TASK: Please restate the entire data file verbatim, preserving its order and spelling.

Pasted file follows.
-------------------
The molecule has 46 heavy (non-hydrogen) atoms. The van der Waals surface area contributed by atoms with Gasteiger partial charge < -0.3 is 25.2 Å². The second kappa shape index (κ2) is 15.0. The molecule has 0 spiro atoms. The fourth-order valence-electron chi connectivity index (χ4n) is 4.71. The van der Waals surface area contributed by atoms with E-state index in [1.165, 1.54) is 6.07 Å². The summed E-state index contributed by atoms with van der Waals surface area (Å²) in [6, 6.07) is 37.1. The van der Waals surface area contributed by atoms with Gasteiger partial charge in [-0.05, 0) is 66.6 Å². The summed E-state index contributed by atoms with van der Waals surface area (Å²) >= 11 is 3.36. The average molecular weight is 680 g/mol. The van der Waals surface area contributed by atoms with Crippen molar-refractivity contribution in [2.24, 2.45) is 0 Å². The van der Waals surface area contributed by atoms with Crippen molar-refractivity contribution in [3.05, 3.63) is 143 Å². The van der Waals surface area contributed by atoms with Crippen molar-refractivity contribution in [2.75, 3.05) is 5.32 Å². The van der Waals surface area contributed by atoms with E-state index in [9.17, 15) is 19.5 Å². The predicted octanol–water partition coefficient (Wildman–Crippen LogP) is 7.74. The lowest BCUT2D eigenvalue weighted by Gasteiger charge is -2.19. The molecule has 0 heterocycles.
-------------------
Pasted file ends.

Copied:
The molecule has 46 heavy (non-hydrogen) atoms. The van der Waals surface area contributed by atoms with Gasteiger partial charge < -0.3 is 25.2 Å². The second kappa shape index (κ2) is 15.0. The molecule has 0 spiro atoms. The fourth-order valence-electron chi connectivity index (χ4n) is 4.71. The van der Waals surface area contributed by atoms with E-state index in [1.165, 1.54) is 6.07 Å². The summed E-state index contributed by atoms with van der Waals surface area (Å²) in [6, 6.07) is 37.1. The van der Waals surface area contributed by atoms with Gasteiger partial charge in [-0.05, 0) is 66.6 Å². The summed E-state index contributed by atoms with van der Waals surface area (Å²) >= 11 is 3.36. The average molecular weight is 680 g/mol. The van der Waals surface area contributed by atoms with Crippen molar-refractivity contribution in [2.24, 2.45) is 0 Å². The van der Waals surface area contributed by atoms with Crippen molar-refractivity contribution in [3.05, 3.63) is 143 Å². The van der Waals surface area contributed by atoms with Crippen molar-refractivity contribution in [2.75, 3.05) is 5.32 Å². The van der Waals surface area contributed by atoms with E-state index in [9.17, 15) is 19.5 Å². The predicted octanol–water partition coefficient (Wildman–Crippen LogP) is 7.74. The lowest BCUT2D eigenvalue weighted by Gasteiger charge is -2.19. The molecule has 0 heterocycles.